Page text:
Image credit Flat Iron Building, New York, 2010
© Stephen Wilkes, Digital C Print, 40 x 30
Monroe Gallery of Photography
112, Don Gaspar
NM 87501 Santa Fe
| Published ||May 18, 2012 at 04:01pm|
| Seen ||1157 times|
Day To Night
Monroe Gallery of Photography, Photography, Santa Fe, United-States
Friday April 27, 2012 - Saturday June 16, 2012 - Event ended.
Monroe Gallery of Photography, 112 Don Gaspar, is pleased to present "Day To Night", an exhibition of large-scale color photographs (up to 50 x 80 inches) by leading contemporary photographer Stephen Wilkes. Wilkes' most recent series features vibrant photographs of Times Square, Park Avenue, Coney Island, and Central Park, among other iconic New York locations, and capture, in a single frame, the transition from "Day to Night".
Using digital composites of images of the same site taken over a period of up to 15 hours, the photographs have a time-traveling quality, with the hustle and bustle in the afternoon sun giving way to the glow of city lights in darkening, cloud-streaked skies.
"Anything one can imagine one can create. Over the last several years, photographic technology has evolved to a point where anything is possible. I imagined changing time in a single photograph. I began to explore this fascination with time in a new series of photographs called: "Day to Night". Photographing from one camera angle continuously for up to 15 hours, capturing the fleeting moments throughout the day and night. A select group of these images are then digitally blended into one photograph, capturing the changing of time within a single frame.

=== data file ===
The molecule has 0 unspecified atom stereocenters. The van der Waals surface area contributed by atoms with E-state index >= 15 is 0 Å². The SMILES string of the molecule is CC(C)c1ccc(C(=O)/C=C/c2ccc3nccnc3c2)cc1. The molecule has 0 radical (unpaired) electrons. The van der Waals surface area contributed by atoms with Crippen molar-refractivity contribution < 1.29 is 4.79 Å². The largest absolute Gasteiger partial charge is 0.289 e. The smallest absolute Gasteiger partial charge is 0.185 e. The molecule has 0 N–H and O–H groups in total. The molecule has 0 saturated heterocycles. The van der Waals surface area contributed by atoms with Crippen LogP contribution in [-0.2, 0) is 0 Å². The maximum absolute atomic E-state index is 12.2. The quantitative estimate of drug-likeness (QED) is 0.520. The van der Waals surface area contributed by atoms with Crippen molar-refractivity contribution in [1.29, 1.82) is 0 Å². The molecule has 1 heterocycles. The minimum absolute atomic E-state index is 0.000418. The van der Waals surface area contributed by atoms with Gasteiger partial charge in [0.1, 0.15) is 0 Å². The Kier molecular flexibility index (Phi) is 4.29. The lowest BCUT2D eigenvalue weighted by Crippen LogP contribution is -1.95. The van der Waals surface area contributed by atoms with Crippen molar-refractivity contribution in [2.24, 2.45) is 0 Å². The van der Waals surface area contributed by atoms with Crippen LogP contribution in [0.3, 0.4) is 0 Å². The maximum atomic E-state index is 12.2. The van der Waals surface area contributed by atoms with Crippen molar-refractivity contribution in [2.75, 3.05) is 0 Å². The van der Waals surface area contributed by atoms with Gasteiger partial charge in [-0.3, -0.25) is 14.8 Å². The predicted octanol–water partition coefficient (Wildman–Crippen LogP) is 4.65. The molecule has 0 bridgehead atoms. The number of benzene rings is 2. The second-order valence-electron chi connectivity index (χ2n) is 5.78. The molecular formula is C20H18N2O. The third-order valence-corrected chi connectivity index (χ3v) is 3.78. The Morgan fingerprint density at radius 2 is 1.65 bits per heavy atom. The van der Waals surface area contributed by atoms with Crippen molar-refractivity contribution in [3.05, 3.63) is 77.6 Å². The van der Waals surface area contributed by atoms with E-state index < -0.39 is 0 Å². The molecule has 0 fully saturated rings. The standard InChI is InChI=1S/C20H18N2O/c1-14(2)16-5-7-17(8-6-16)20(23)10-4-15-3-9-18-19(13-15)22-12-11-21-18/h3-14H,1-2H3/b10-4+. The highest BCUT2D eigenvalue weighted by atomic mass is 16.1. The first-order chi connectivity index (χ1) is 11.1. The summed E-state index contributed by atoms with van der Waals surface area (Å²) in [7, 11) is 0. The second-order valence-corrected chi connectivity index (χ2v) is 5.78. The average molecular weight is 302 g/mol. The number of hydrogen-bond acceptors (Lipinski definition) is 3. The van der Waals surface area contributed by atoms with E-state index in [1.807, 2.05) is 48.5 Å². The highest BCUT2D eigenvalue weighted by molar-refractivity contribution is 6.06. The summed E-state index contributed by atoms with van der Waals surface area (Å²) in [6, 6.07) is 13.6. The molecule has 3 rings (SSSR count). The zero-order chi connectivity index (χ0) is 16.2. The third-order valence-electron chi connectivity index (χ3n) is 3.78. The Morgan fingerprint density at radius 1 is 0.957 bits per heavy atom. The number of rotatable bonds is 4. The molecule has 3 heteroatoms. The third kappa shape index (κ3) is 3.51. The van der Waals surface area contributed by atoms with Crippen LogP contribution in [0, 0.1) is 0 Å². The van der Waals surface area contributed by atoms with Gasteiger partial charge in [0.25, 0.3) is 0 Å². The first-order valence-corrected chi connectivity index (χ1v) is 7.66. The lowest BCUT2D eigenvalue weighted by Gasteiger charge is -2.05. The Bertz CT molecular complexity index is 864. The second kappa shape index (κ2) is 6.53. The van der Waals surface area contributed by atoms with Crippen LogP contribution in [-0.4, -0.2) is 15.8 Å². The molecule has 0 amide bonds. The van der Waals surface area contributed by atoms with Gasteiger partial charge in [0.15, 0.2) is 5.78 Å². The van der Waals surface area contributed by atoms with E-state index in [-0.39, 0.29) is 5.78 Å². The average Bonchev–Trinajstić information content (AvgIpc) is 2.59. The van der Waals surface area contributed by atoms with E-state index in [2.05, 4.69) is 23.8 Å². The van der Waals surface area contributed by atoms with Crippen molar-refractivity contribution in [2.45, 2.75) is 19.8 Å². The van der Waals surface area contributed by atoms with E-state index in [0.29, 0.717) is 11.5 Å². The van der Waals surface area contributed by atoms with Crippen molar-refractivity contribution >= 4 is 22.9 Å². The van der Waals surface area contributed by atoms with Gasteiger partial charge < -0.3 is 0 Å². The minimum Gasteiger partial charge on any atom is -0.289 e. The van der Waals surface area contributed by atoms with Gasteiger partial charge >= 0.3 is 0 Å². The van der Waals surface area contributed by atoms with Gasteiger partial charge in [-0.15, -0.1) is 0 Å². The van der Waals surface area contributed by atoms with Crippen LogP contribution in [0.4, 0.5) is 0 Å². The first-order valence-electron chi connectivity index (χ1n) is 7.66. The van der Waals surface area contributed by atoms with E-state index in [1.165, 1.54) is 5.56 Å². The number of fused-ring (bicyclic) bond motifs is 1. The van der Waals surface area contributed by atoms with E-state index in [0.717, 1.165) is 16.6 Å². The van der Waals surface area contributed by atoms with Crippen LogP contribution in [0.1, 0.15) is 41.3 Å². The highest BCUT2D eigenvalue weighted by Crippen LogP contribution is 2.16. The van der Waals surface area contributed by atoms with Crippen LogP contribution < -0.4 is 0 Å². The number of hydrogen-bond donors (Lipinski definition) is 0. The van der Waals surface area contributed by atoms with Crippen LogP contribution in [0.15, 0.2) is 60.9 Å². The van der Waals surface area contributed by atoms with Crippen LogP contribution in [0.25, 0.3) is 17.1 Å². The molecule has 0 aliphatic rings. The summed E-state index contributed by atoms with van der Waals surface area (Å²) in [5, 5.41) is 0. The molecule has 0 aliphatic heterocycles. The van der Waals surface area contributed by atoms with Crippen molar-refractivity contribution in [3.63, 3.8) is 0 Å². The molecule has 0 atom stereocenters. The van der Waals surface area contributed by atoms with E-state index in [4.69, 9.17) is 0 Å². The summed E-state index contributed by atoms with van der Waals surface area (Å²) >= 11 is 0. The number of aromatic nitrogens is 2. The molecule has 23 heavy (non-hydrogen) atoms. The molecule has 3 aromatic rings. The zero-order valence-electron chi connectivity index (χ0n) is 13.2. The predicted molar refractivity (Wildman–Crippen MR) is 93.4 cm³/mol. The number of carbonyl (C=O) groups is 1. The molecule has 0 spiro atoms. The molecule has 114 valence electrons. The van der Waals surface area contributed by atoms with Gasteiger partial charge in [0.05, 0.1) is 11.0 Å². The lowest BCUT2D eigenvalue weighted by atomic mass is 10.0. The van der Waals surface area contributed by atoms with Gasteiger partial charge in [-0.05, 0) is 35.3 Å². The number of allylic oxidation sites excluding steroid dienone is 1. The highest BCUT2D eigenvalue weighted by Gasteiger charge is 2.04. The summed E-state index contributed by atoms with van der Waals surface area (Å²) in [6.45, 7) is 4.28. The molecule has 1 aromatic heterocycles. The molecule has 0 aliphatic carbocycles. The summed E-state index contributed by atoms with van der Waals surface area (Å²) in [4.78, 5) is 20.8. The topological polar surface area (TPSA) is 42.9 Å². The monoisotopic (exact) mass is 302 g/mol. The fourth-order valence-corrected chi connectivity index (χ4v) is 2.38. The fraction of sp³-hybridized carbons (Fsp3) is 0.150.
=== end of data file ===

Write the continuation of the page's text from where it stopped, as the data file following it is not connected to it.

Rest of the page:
Day to Night embodies a combination of my favorite things to photograph; documentary street photography melded with epic cityscapes. The work is a personal reflection of my deep love for New York. As this series has evolved, I discovered that the photographs began to highlight a form of emergent behavior within the daily life of the city. Studying the communication between pedestrians on sidewalks, cars and cabs on the street, these individual elements become a complex life form as they flow together to create the chaotic harmony that is Manhattan.
Henri Cartier Bresson once said, "Photography is the recognition of a rhythm in the world of real things." I am forever fascinated by the rhythm that is New York, the city's relentless energy from "Day to Night"'.--Stephen Wilkes